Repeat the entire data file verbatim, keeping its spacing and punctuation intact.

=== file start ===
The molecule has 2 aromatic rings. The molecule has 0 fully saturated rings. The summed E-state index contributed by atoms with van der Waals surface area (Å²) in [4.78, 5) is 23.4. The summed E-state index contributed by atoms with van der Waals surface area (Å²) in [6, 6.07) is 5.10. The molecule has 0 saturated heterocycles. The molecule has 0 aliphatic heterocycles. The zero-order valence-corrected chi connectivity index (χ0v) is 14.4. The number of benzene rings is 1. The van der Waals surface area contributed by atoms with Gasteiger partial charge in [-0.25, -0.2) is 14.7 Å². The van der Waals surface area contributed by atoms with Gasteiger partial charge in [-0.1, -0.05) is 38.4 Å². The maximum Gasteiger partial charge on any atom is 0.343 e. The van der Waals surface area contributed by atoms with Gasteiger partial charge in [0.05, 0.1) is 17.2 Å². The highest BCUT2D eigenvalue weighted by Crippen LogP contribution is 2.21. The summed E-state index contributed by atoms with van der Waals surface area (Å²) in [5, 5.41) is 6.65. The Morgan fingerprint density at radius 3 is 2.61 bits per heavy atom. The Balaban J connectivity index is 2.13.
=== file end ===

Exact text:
The molecule has 2 aromatic rings. The molecule has 0 fully saturated rings. The summed E-state index contributed by atoms with van der Waals surface area (Å²) in [4.78, 5) is 23.4. The summed E-state index contributed by atoms with van der Waals surface area (Å²) in [6, 6.07) is 5.10. The molecule has 0 saturated heterocycles. The molecule has 0 aliphatic heterocycles. The zero-order valence-corrected chi connectivity index (χ0v) is 14.4. The number of benzene rings is 1. The van der Waals surface area contributed by atoms with Gasteiger partial charge in [-0.25, -0.2) is 14.7 Å². The van der Waals surface area contributed by atoms with Gasteiger partial charge in [-0.1, -0.05) is 38.4 Å². The maximum Gasteiger partial charge on any atom is 0.343 e. The van der Waals surface area contributed by atoms with Gasteiger partial charge in [0.05, 0.1) is 17.2 Å². The highest BCUT2D eigenvalue weighted by Crippen LogP contribution is 2.21. The summed E-state index contributed by atoms with van der Waals surface area (Å²) in [5, 5.41) is 6.65. The Morgan fingerprint density at radius 3 is 2.61 bits per heavy atom. The Balaban J connectivity index is 2.13.